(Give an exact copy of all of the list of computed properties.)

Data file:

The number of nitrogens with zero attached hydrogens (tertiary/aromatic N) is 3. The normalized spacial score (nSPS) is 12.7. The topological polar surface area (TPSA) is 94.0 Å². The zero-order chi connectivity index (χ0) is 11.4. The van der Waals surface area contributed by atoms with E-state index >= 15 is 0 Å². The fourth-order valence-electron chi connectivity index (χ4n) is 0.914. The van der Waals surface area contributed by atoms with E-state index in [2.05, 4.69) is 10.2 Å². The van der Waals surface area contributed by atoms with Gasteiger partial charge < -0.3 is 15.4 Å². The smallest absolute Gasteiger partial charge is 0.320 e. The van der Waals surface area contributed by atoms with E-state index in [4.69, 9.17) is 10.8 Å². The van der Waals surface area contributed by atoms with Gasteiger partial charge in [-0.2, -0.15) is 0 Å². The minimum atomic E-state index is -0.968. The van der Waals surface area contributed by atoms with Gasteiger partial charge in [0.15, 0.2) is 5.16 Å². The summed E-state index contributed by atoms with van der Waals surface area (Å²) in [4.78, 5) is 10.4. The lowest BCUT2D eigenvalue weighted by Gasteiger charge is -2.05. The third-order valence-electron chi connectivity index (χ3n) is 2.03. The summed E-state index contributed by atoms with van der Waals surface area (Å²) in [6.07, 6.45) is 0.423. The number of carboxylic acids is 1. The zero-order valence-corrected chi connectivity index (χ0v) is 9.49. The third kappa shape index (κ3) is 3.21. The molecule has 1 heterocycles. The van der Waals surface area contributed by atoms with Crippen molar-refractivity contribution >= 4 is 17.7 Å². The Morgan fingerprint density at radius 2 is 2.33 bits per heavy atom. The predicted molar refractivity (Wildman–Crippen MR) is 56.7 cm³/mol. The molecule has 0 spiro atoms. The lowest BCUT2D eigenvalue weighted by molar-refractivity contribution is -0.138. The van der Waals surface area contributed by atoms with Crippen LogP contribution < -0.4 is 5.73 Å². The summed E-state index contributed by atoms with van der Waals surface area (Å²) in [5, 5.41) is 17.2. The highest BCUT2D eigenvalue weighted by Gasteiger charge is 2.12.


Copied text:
The number of nitrogens with zero attached hydrogens (tertiary/aromatic N) is 3. The normalized spacial score (nSPS) is 12.7. The topological polar surface area (TPSA) is 94.0 Å². The zero-order chi connectivity index (χ0) is 11.4. The van der Waals surface area contributed by atoms with E-state index >= 15 is 0 Å². The fourth-order valence-electron chi connectivity index (χ4n) is 0.914. The van der Waals surface area contributed by atoms with E-state index in [2.05, 4.69) is 10.2 Å². The van der Waals surface area contributed by atoms with Gasteiger partial charge < -0.3 is 15.4 Å². The smallest absolute Gasteiger partial charge is 0.320 e. The van der Waals surface area contributed by atoms with E-state index in [4.69, 9.17) is 10.8 Å². The van der Waals surface area contributed by atoms with Gasteiger partial charge in [-0.2, -0.15) is 0 Å². The minimum atomic E-state index is -0.968. The van der Waals surface area contributed by atoms with Gasteiger partial charge in [0.15, 0.2) is 5.16 Å². The summed E-state index contributed by atoms with van der Waals surface area (Å²) in [4.78, 5) is 10.4. The lowest BCUT2D eigenvalue weighted by Gasteiger charge is -2.05. The third-order valence-electron chi connectivity index (χ3n) is 2.03. The summed E-state index contributed by atoms with van der Waals surface area (Å²) in [6.07, 6.45) is 0.423. The number of carboxylic acids is 1. The zero-order valence-corrected chi connectivity index (χ0v) is 9.49. The third kappa shape index (κ3) is 3.21. The molecule has 1 heterocycles. The van der Waals surface area contributed by atoms with Crippen molar-refractivity contribution >= 4 is 17.7 Å². The Morgan fingerprint density at radius 2 is 2.33 bits per heavy atom. The predicted molar refractivity (Wildman–Crippen MR) is 56.7 cm³/mol. The molecule has 0 spiro atoms. The lowest BCUT2D eigenvalue weighted by molar-refractivity contribution is -0.138. The van der Waals surface area contributed by atoms with Crippen LogP contribution < -0.4 is 5.73 Å². The summed E-state index contributed by atoms with van der Waals surface area (Å²) in [5, 5.41) is 17.2. The highest BCUT2D eigenvalue weighted by Gasteiger charge is 2.12.